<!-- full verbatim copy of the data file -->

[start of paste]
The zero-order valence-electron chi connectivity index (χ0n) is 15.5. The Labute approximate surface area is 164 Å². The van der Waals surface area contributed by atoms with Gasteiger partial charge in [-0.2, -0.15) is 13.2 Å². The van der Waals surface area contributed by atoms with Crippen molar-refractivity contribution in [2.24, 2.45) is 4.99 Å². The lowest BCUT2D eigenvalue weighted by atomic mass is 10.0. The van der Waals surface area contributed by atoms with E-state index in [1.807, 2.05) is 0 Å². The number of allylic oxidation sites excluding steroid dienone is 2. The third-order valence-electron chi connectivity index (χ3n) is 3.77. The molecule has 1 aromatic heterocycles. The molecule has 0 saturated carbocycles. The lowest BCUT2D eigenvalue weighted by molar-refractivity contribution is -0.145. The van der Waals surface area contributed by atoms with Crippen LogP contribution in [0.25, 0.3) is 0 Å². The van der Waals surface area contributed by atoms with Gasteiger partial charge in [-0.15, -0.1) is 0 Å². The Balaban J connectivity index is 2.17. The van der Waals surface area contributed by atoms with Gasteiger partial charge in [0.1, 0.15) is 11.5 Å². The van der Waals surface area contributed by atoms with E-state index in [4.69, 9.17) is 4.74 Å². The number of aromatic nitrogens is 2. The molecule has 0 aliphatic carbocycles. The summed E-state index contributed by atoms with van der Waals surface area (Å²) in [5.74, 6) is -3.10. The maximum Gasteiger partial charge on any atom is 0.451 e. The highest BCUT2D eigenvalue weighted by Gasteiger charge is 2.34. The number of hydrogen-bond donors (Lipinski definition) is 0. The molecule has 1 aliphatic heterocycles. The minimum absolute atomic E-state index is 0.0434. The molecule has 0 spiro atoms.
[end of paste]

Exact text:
The zero-order valence-electron chi connectivity index (χ0n) is 15.5. The Labute approximate surface area is 164 Å². The van der Waals surface area contributed by atoms with Gasteiger partial charge in [-0.2, -0.15) is 13.2 Å². The van der Waals surface area contributed by atoms with Crippen molar-refractivity contribution in [2.24, 2.45) is 4.99 Å². The lowest BCUT2D eigenvalue weighted by atomic mass is 10.0. The van der Waals surface area contributed by atoms with E-state index in [1.807, 2.05) is 0 Å². The number of allylic oxidation sites excluding steroid dienone is 2. The third-order valence-electron chi connectivity index (χ3n) is 3.77. The molecule has 1 aromatic heterocycles. The molecule has 0 saturated carbocycles. The lowest BCUT2D eigenvalue weighted by molar-refractivity contribution is -0.145. The van der Waals surface area contributed by atoms with Crippen LogP contribution in [0.25, 0.3) is 0 Å². The van der Waals surface area contributed by atoms with Gasteiger partial charge in [-0.15, -0.1) is 0 Å². The Balaban J connectivity index is 2.17. The van der Waals surface area contributed by atoms with Gasteiger partial charge in [0.1, 0.15) is 11.5 Å². The van der Waals surface area contributed by atoms with E-state index in [4.69, 9.17) is 4.74 Å². The number of aromatic nitrogens is 2. The molecule has 0 aliphatic carbocycles. The summed E-state index contributed by atoms with van der Waals surface area (Å²) in [5.74, 6) is -3.10. The maximum Gasteiger partial charge on any atom is 0.451 e. The highest BCUT2D eigenvalue weighted by Gasteiger charge is 2.34. The number of hydrogen-bond donors (Lipinski definition) is 0. The molecule has 1 aliphatic heterocycles. The minimum absolute atomic E-state index is 0.0434. The molecule has 0 spiro atoms.